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Worm Drive (2)

Jul 27, 2017

Applications

In early 20th century automobiles prior to the introduction of power steering, the effect of a flat or blowout on one of the front wheels tended to pull the steering mechanism toward the side with the flat tire. The use of a worm screw reduced this effect. Further worm drive development led to recirculating ball bearings to reduce frictional forces, which transmitted some steering force to the wheel. This aids vehicle control and reduces wear that could cause difficulties in steering precisely.

Worm drives are a compact means of substantially decreasing speed and increasing torque. Small electric motors are generally high-speed and low-torque; the addition of a worm drive increases the range of applications that it may be suitable for, especially when the worm drive's compactness is considered.

Worm drives are used in presses, rolling mills, conveying engineering, mining industry machines, on rudders, and worm drive saws. In addition, milling heads and rotary tables are positioned using high-precision duplex worm drives with adjustable backlash. Worm gears are used on many lift/elevator and escalator-drive applications due to their compact size and the non-reversibility of the gear.

In the era of sailing ships, the introduction of a worm drive to control the rudder was a significant advance. Prior to its introduction, a rope drum drive controlled the rudder. Rough seas could apply substantial force to the rudder, often requiring several men to steer the vessel—some drives had two large-diameter wheels so up to four crewmen could operate the rudder.


Truck final drive of the 1930s

Worm drives have been used in a few automotive rear-axle final drives (though not the differential itself). They took advantage of the location of the gear being at either the very top or very bottom of the differential crown wheel. In the 1910s they were common on trucks; to gain the most clearance on muddy roads the worm gear was placed on top. In the 1920s the Stutz firm used them on its cars; to have a lower floor than its competitors, the gear was located on the bottom. An example from around 1960 was the Peugeot 404. The worm gear carries the differential gearing, which protects the vehicle against rollback. This ability has largely fallen from favour due to the higher-than-necessary reduction ratios.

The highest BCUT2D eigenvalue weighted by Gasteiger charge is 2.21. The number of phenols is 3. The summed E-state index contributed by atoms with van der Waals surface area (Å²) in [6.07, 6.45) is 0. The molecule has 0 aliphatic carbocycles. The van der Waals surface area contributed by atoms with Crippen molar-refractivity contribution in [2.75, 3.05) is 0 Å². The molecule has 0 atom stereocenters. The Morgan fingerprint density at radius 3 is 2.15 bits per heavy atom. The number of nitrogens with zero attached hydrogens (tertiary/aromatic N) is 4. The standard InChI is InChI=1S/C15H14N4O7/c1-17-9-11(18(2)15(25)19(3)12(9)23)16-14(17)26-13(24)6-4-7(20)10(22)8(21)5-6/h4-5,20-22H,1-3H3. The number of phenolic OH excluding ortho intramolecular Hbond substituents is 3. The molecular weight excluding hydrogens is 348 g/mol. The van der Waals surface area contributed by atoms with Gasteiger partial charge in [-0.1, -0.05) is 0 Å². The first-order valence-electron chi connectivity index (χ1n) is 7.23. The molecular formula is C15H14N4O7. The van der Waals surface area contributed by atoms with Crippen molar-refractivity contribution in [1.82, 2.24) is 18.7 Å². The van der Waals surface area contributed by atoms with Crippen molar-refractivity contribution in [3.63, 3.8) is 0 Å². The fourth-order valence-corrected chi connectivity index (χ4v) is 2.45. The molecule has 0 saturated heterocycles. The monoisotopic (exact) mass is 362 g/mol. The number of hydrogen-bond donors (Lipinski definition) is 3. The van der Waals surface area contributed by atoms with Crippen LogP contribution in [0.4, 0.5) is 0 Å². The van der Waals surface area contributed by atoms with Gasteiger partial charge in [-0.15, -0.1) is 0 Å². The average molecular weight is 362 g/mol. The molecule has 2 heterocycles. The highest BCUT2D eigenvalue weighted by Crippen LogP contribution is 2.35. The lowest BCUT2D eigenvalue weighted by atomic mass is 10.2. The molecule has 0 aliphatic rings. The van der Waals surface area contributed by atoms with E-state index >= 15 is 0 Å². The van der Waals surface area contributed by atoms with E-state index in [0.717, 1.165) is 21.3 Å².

A more recent exception to this is the Torsen differential, which uses worms and planetary worm gears in place of the bevel gearing of conventional open differentials. Torsen differentials are most prominently featured in the HMMWV and some commercial Hummer vehicles, and as a centre differential in some all wheel drive systems, such as Audi's quattro. Very heavy trucks, such as those used to carry aggregates, often use a worm gear differential for strength. The worm drive is not as efficient as a hypoid gear, and such trucks invariably have a very large differential housing, with a correspondingly large volume of gear oil, to absorb and dissipate the heat created.

Worm drives are used as the tuning mechanism for many musical instruments, including guitars, double-basses, mandolins, bouzoukis, and many banjos (although most high-end banjos use planetary gears or friction pegs). A worm drive tuning device is called a machine head.

Plastic worm drives are often used on small battery-operated electric motors, to provide an output with a lower angular velocity (fewer revolutions per minute) than that of the motor, which operates best at a fairly high speed. This motor-worm-gear drive system is often used in toys and other small electrical devices.

A worm drive is used on jubilee-type hose clamps or jubilee clamps. The tightening screw's worm thread engages with the slots on the clamp band.

Occasionally a worm gear is designed to run in reverse, resulting in the output shaft turning much faster than the input. Examples of this may be seen in some hand-cranked centrifuges or the wind governor in a musical box.

Left hand and right hand worm


Helical and worm handedness

A right hand helical gear or right hand worm is one in which the teeth twist clockwise as they recede from an observer looking along the axis. The designations, right hand and left hand, are the same as in the long established practice for screw threads, both external and internal. Two external helical gears operating on parallel axes must be of opposite hand. An internal helical gear and its pinion must be of the same hand.

A left hand helical gear or left hand worm is one in which the teeth twist anticlockwise as they recede from an observer looking along the axis.[4]